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Emulating ligatures with concealing in vim

Ligatures are typographic eye-candy where a special glyph replaces a combination of two or more letters or signs.
Some ligatures have been used for a so long time they’ve entered the realm of symbols, for example the ampersand & is a ligature of the two letters in the Latin et (and).

It’s traditionally been used for natural language to mimic handwriting and facilitate the reading flow, but recently a different kind of ligatures has appeared.

For years, programming language designers have introduced makeshift mathematical notations that could be typed with the standard ASCII.

for example,
>= instead of
!= instead of

Some fontmakers have decided to create programming ligatures, ligatures that are designed to make such makeshift symbols pretty again.

However, ligature fonts don’t work everywhere, especially not in most of the terminals emulators (rxvt-unicode comes to mind), so here’s a way to emulate ligatures in terminal Vim (granted your terminal supports Unicode, but that is more frequent than support for ligature fonts).

Vim includes a conceal feature which allows you and plugin makers to use special markings in text while hiding them. A typical examples of use of concealing is to hide markdown markup and just show italicized or bold text.

Here’s how you can define your own conceals:

syntax match <conceal_name><text_to_replace>” conceal cchar=<replacement_char>

And here is a list of conceals for frequent mathematical symbols:

syntax match div "//" conceal cchar=÷
syntax match mul "*" conceal cchar=×
syntax match eq "==" conceal cchar=≣
syntax match neq "!=" conceal cchar=≠
syntax match gteq ">=" conceal cchar=≥
syntax match lteq "<=" conceal cchar=≤

You can put this in your vimrc if you want these to be used globally, but I’d recommend defining ligatures in filetype syntax files (eg: ~/.config/nvim/after/syntax/elm.vim)

Here’s that exact file for example, with elm-specific ligatures:

syntax match arrow "->" conceal cchar=→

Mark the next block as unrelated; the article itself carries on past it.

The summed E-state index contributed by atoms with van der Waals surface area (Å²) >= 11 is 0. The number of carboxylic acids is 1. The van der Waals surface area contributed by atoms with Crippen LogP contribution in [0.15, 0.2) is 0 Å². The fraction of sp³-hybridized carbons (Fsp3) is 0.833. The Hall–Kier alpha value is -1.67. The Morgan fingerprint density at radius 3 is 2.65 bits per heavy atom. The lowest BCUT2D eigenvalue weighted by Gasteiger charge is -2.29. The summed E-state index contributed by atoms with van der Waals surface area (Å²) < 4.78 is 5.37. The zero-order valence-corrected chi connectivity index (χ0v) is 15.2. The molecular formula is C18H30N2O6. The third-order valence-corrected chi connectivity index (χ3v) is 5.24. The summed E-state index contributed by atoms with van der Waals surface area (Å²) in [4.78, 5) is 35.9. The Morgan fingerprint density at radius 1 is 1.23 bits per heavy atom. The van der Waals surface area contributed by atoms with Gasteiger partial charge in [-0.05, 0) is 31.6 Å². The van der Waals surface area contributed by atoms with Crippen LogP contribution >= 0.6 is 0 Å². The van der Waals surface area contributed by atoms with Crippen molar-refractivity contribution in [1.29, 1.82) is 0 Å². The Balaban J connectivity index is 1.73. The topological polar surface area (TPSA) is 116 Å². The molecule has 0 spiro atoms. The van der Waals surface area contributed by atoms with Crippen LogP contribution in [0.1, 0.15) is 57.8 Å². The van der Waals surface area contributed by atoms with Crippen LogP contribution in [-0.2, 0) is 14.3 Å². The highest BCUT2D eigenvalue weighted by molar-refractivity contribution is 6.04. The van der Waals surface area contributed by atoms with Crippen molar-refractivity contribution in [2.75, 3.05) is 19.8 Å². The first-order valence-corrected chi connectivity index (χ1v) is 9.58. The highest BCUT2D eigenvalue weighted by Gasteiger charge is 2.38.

syntax match rpipe "|>" conceal cchar=⊳
syntax match lpipe "<|" conceal cchar=⊲
syntax match rcomp ">>" conceal cchar=»
syntax match lcom "<<" conceal cchar=«
syntax match lambda "\\" conceal cchar=λ
syntax match cons "::" conceal cchar=∷
syntax match parse1 "|=" conceal cchar=⊧
syntax match parse2 "|." conceal cchar=⊦
syntax match neq "/=" conceal cchar=≠

You also need to enable the conceal feature and options, and the best place to do it is alongside the conceal definitions in your syntax file.
To enable, setlocal conceallevel= with a level ≥ 1. This will enable the concealing on every line that is not the current cursor line.

You can choose to also conceal on the cursor line, and do so with setlocal concealcursor= with the list of modes in which you want to conceal on the cursor line. Available modes are normal, visual, insert, and command.
For example, setlocal concealcursor=nvic will always conceal, whatever the mode. This is not really recommended as it makes editing the text more cryptic.

Pros and cons

This method has the advantage of working everywhere Unicode is supported, and you can define any “ligature” you want, your imagination is the limit! You also don’t need any special font with special features, it works with any so you can keep on using your favorite font.
…and that’s about it for the pros.

This method has many problems.
First, if you can conceal any number of characters, you can replace with only one.
This in turn highlights another problem: concealing messes with character alignment, as you are replacing multiple characters with one. There are ways to go around this limitation but this is a bit more involved and I won’t talk about it right now.

Another problem is readability. Those Unicode glyphs tend to be very tiny, it often becomes eye-straining and cancels the advantages you’d expect from having typographically correct characters. In fact, the Unicode consortium has stopped adding ligature glyphs to the Unicode standard, favoring their replacement with real typographic ligatures.

In conclusion, if you don’t have access to a ligatures-supporting terminal and if you use this method with parsimony, this can be a nice workaround as long as you chose your replacement glyphs carefully.
If you can use proper ligatures, and don’t mind switching font to do so, I encourage you to use proper ligatures.